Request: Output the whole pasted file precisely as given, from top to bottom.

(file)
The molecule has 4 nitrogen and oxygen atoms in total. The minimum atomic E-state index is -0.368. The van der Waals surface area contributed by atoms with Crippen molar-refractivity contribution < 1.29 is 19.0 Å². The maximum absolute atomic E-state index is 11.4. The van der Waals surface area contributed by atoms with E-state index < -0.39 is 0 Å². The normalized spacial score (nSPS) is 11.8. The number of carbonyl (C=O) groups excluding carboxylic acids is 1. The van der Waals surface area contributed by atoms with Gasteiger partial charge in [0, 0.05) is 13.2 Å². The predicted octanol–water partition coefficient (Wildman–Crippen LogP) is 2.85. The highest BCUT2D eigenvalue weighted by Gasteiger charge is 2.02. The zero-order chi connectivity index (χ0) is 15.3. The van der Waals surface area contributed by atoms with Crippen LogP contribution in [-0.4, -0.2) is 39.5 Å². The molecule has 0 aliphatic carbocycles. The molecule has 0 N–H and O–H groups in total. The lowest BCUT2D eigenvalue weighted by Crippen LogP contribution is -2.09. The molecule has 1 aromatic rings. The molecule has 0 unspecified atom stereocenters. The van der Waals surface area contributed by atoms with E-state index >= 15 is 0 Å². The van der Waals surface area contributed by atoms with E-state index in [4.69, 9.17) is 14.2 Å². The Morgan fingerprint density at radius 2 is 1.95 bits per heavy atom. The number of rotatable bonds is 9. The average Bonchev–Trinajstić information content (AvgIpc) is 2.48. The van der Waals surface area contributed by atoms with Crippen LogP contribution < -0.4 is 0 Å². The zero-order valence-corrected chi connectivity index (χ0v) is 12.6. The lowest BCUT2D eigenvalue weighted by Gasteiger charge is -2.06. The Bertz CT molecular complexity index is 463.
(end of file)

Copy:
The molecule has 4 nitrogen and oxygen atoms in total. The minimum atomic E-state index is -0.368. The van der Waals surface area contributed by atoms with Crippen molar-refractivity contribution < 1.29 is 19.0 Å². The maximum absolute atomic E-state index is 11.4. The van der Waals surface area contributed by atoms with E-state index < -0.39 is 0 Å². The normalized spacial score (nSPS) is 11.8. The number of carbonyl (C=O) groups excluding carboxylic acids is 1. The van der Waals surface area contributed by atoms with Gasteiger partial charge in [0, 0.05) is 13.2 Å². The predicted octanol–water partition coefficient (Wildman–Crippen LogP) is 2.85. The highest BCUT2D eigenvalue weighted by Gasteiger charge is 2.02. The zero-order chi connectivity index (χ0) is 15.3. The van der Waals surface area contributed by atoms with Crippen LogP contribution in [-0.4, -0.2) is 39.5 Å². The molecule has 0 aliphatic carbocycles. The molecule has 0 N–H and O–H groups in total. The lowest BCUT2D eigenvalue weighted by Crippen LogP contribution is -2.09. The molecule has 1 aromatic rings. The molecule has 0 unspecified atom stereocenters. The van der Waals surface area contributed by atoms with E-state index >= 15 is 0 Å². The van der Waals surface area contributed by atoms with E-state index in [4.69, 9.17) is 14.2 Å². The Morgan fingerprint density at radius 2 is 1.95 bits per heavy atom. The number of rotatable bonds is 9. The average Bonchev–Trinajstić information content (AvgIpc) is 2.48. The van der Waals surface area contributed by atoms with Crippen LogP contribution < -0.4 is 0 Å². The zero-order valence-corrected chi connectivity index (χ0v) is 12.6. The lowest BCUT2D eigenvalue weighted by Gasteiger charge is -2.06. The Bertz CT molecular complexity index is 463.